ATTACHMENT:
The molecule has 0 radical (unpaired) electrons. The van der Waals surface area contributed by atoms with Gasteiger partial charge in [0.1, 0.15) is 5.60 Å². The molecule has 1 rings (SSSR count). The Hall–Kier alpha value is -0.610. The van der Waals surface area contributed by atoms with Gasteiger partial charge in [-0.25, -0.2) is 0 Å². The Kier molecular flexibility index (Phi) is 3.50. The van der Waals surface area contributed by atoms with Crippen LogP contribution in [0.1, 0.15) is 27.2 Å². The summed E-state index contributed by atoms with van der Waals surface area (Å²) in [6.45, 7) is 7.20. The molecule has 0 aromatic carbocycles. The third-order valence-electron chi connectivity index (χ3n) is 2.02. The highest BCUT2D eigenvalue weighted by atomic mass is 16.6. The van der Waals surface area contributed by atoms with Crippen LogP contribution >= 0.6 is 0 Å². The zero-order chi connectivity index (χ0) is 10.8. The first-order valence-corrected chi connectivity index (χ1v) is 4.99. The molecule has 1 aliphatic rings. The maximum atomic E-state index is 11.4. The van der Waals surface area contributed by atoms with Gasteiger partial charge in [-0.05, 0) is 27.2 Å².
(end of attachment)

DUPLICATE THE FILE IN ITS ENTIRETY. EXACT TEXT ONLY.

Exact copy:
The molecule has 0 radical (unpaired) electrons. The van der Waals surface area contributed by atoms with Gasteiger partial charge in [0.1, 0.15) is 5.60 Å². The molecule has 1 rings (SSSR count). The Hall–Kier alpha value is -0.610. The van der Waals surface area contributed by atoms with Gasteiger partial charge in [-0.25, -0.2) is 0 Å². The Kier molecular flexibility index (Phi) is 3.50. The van der Waals surface area contributed by atoms with Crippen LogP contribution in [0.1, 0.15) is 27.2 Å². The summed E-state index contributed by atoms with van der Waals surface area (Å²) in [6.45, 7) is 7.20. The molecule has 0 aromatic carbocycles. The third-order valence-electron chi connectivity index (χ3n) is 2.02. The highest BCUT2D eigenvalue weighted by atomic mass is 16.6. The van der Waals surface area contributed by atoms with Crippen LogP contribution >= 0.6 is 0 Å². The zero-order chi connectivity index (χ0) is 10.8. The first-order valence-corrected chi connectivity index (χ1v) is 4.99. The molecule has 1 aliphatic rings. The maximum atomic E-state index is 11.4. The van der Waals surface area contributed by atoms with Gasteiger partial charge in [-0.05, 0) is 27.2 Å².